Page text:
Danish statistician and former Greenpeace member Bjorn Lomborg copped a similar beating from the environmental establishment and its enablers in the media when he questioned the benefits of the Kyoto protocol in his bestseller The Skeptical Environmentalist. Lomborg concluded Kyoto would do little to reduce global warming, but would cost the global economy as much as $274 trillion by 2100.

What's more, he said the cost of one year's compliance with Kyoto "could give clean drinking water and sanitation to every human being on Earth".

The response was to liken him to a Holocaust denier and drag his reputation through the mud. The author of a book on climate change threw a cream pie in his face at a book-signing at Oxford.

Other dissenters have met similar fates. When Dr Fred Seitz, the past president of the US National Academy of Sciences, organised a petition opposing the Kyoto Protocol, he had 20,000 signatories - 17,000 with scientific degrees, including physicists, geo-physicists, climatologists, meteorologists, oceanographers and environmental scientists. But for simply stating there was no convincing scientific evidence that human release of carbon dioxide or other greenhouse gases was causing catastrophic heating of the Earth's atmosphere and disruption of climate, they were dubbed "The Carbon Club, foot soldiers for the fossil-fuel industries".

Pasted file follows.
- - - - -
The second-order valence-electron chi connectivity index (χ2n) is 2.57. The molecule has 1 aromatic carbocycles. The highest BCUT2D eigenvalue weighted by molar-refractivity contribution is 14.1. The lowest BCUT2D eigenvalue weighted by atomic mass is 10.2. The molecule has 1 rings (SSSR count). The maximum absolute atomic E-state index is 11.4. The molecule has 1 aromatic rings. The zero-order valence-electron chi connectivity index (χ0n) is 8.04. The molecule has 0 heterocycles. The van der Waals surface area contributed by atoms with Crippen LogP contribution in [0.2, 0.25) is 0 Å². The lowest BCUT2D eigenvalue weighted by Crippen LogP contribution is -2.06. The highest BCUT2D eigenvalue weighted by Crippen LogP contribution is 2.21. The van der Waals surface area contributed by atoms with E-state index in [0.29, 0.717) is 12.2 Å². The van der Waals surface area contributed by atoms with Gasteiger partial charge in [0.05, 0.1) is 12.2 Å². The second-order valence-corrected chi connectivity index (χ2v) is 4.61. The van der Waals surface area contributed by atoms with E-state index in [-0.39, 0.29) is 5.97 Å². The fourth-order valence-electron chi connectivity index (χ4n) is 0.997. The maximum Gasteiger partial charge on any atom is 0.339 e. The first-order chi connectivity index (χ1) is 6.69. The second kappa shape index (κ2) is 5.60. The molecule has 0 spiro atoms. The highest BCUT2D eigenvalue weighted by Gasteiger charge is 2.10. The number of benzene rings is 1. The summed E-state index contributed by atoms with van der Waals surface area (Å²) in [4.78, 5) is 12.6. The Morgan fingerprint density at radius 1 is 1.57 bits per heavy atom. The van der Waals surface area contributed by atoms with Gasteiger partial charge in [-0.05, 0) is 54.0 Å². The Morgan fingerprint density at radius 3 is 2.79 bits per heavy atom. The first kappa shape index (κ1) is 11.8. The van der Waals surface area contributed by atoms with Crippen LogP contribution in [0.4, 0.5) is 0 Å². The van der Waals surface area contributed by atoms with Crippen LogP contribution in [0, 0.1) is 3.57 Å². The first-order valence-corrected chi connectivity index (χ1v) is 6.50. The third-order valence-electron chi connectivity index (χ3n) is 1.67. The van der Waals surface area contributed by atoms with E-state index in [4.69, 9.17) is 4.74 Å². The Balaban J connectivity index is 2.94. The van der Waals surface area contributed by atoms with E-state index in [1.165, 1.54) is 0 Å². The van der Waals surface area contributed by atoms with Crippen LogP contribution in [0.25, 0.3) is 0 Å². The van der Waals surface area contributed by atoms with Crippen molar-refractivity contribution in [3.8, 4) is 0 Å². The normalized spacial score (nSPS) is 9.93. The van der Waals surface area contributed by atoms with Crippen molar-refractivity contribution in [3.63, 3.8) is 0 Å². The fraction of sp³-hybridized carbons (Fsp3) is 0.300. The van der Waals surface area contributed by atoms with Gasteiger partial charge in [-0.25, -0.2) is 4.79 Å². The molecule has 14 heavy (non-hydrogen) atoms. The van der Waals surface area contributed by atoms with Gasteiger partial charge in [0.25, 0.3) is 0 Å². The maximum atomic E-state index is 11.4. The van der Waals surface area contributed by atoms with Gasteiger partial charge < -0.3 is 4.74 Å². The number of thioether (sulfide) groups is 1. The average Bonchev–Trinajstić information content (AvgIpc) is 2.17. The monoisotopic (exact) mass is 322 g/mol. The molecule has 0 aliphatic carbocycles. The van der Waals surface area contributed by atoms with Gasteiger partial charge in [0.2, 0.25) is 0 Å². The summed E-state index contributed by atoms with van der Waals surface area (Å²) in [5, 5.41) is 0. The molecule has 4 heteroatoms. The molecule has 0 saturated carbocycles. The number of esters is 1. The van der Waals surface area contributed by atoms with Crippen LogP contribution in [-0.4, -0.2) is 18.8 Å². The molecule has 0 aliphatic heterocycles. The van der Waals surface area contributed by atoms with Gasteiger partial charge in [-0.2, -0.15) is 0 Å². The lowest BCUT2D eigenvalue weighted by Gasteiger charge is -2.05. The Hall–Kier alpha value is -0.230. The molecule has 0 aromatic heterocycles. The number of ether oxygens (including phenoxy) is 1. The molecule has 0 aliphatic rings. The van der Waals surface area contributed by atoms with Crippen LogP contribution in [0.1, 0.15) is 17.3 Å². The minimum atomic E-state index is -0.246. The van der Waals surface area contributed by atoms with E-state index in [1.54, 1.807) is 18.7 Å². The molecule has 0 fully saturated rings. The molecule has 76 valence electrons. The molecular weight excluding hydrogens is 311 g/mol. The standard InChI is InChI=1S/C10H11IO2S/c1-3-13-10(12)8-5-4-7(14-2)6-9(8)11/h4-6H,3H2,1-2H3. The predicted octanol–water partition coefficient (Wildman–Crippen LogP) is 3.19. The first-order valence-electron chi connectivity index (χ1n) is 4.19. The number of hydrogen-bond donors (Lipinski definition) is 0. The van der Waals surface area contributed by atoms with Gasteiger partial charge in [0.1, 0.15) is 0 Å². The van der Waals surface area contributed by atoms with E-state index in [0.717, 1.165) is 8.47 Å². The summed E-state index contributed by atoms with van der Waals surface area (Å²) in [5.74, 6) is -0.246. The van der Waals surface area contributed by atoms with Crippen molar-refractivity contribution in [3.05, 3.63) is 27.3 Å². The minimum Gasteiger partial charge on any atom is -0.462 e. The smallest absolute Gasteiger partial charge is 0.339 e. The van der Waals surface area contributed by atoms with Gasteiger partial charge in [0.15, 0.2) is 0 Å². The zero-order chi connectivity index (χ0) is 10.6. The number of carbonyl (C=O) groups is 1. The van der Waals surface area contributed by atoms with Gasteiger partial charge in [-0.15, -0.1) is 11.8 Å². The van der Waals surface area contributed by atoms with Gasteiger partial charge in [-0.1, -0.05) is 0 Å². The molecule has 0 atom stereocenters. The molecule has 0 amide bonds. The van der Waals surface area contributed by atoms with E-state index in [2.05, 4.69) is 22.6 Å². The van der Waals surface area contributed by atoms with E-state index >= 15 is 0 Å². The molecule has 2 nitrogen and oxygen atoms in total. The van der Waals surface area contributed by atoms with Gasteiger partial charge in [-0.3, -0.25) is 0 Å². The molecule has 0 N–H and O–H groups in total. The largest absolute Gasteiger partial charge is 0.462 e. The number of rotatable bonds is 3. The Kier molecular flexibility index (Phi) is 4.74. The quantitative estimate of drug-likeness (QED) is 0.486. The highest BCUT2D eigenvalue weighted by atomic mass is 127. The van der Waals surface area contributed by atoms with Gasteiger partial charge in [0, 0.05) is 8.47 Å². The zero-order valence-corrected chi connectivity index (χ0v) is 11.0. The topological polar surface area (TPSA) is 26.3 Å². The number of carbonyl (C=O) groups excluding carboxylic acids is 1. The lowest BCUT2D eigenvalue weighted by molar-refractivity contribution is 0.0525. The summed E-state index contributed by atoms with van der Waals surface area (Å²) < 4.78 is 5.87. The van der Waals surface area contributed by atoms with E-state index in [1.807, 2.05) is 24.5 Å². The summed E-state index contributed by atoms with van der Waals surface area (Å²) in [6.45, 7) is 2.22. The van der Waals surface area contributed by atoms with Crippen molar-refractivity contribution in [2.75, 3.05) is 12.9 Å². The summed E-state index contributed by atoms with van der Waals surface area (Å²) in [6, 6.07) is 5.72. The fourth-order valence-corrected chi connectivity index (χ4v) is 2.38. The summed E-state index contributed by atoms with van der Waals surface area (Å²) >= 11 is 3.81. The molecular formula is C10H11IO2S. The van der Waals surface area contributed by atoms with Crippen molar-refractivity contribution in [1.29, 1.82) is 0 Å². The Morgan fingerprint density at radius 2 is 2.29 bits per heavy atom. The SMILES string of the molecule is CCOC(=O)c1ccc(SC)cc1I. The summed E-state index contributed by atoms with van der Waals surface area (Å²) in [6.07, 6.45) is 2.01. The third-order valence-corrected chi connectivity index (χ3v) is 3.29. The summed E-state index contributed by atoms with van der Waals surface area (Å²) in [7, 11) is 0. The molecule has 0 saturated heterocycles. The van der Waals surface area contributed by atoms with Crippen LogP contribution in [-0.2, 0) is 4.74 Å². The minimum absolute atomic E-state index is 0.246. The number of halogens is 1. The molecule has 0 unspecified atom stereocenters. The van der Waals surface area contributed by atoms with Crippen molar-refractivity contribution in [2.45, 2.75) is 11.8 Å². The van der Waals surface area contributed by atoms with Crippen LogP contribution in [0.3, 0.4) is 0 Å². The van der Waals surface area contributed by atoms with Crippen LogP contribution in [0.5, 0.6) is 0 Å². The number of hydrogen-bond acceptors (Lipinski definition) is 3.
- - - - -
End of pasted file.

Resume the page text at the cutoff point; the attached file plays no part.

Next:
To me environmentalists and the other world non-governmental organizations are merely the same people who lead the United Nations. I simply don't know whether they can be trusted. And everytime I read about yet another United Nations outrage I become even more cynical towards those who are cast as our moral leaders and arbiters.

I can see a pattern here. It appears that I'm somewhat obsessed with Europe and it's being on the wrong side of history. I am. I am more than a little satisfied that events in the Middle East are turning against the conventional wisdom of Old Europe and it's intellectual pace setters.

European thought is most vividly seen in the United Nations and each time that organization is exposed for it's corruption, nonsense, and irrelevance the more I am certain that whatever they believe, the opposite must be correct.

That could change. They could reform and begin again as the world's moral authority, but it's current incarnation is nothing more than a disgusting band of corrupt diplomats who seem to be most interested in maintaining their comfy, well-paid, well-traveled, and to them, well-respected positions.